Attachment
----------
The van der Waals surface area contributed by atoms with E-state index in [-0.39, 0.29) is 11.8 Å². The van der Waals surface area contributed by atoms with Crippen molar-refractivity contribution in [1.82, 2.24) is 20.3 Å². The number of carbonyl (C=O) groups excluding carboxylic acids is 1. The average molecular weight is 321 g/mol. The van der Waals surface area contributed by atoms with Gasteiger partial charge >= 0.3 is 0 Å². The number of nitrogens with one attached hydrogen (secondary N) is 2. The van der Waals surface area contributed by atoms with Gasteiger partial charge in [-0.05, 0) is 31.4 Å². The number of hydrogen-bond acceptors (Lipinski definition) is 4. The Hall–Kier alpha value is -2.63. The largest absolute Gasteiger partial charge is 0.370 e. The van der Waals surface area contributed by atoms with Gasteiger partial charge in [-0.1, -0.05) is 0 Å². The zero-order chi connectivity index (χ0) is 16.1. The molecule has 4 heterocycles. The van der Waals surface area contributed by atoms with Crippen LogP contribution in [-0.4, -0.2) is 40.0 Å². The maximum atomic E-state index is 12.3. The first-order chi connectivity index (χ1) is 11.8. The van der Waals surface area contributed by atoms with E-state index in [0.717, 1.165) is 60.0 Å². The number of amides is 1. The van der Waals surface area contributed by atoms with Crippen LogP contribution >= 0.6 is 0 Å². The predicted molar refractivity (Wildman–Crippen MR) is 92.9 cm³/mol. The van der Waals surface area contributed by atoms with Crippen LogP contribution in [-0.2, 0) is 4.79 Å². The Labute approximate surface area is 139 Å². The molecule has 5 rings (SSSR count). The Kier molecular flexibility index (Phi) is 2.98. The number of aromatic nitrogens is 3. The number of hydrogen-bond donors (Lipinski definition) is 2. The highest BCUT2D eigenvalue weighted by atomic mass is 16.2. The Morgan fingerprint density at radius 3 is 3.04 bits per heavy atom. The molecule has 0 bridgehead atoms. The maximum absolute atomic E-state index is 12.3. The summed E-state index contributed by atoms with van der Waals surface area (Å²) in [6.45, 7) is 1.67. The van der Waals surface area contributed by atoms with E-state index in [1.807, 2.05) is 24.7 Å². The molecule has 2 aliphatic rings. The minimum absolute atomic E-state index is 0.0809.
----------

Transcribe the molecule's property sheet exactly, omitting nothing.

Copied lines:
The van der Waals surface area contributed by atoms with E-state index in [-0.39, 0.29) is 11.8 Å². The van der Waals surface area contributed by atoms with Crippen molar-refractivity contribution in [1.82, 2.24) is 20.3 Å². The number of carbonyl (C=O) groups excluding carboxylic acids is 1. The average molecular weight is 321 g/mol. The van der Waals surface area contributed by atoms with Gasteiger partial charge >= 0.3 is 0 Å². The number of nitrogens with one attached hydrogen (secondary N) is 2. The van der Waals surface area contributed by atoms with Gasteiger partial charge in [-0.05, 0) is 31.4 Å². The number of hydrogen-bond acceptors (Lipinski definition) is 4. The Hall–Kier alpha value is -2.63. The largest absolute Gasteiger partial charge is 0.370 e. The van der Waals surface area contributed by atoms with Gasteiger partial charge in [-0.1, -0.05) is 0 Å². The zero-order chi connectivity index (χ0) is 16.1. The molecule has 4 heterocycles. The van der Waals surface area contributed by atoms with Crippen LogP contribution in [-0.4, -0.2) is 40.0 Å². The maximum atomic E-state index is 12.3. The first-order chi connectivity index (χ1) is 11.8. The van der Waals surface area contributed by atoms with E-state index in [0.717, 1.165) is 60.0 Å². The number of amides is 1. The van der Waals surface area contributed by atoms with Crippen LogP contribution >= 0.6 is 0 Å². The predicted molar refractivity (Wildman–Crippen MR) is 92.9 cm³/mol. The van der Waals surface area contributed by atoms with Crippen LogP contribution in [-0.2, 0) is 4.79 Å². The Labute approximate surface area is 139 Å². The molecule has 5 rings (SSSR count). The Kier molecular flexibility index (Phi) is 2.98. The number of aromatic nitrogens is 3. The number of hydrogen-bond donors (Lipinski definition) is 2. The highest BCUT2D eigenvalue weighted by atomic mass is 16.2. The Morgan fingerprint density at radius 3 is 3.04 bits per heavy atom. The molecule has 0 bridgehead atoms. The maximum absolute atomic E-state index is 12.3. The summed E-state index contributed by atoms with van der Waals surface area (Å²) in [6.45, 7) is 1.67. The van der Waals surface area contributed by atoms with E-state index in [1.807, 2.05) is 24.7 Å². The molecule has 2 aliphatic rings. The minimum absolute atomic E-state index is 0.0809.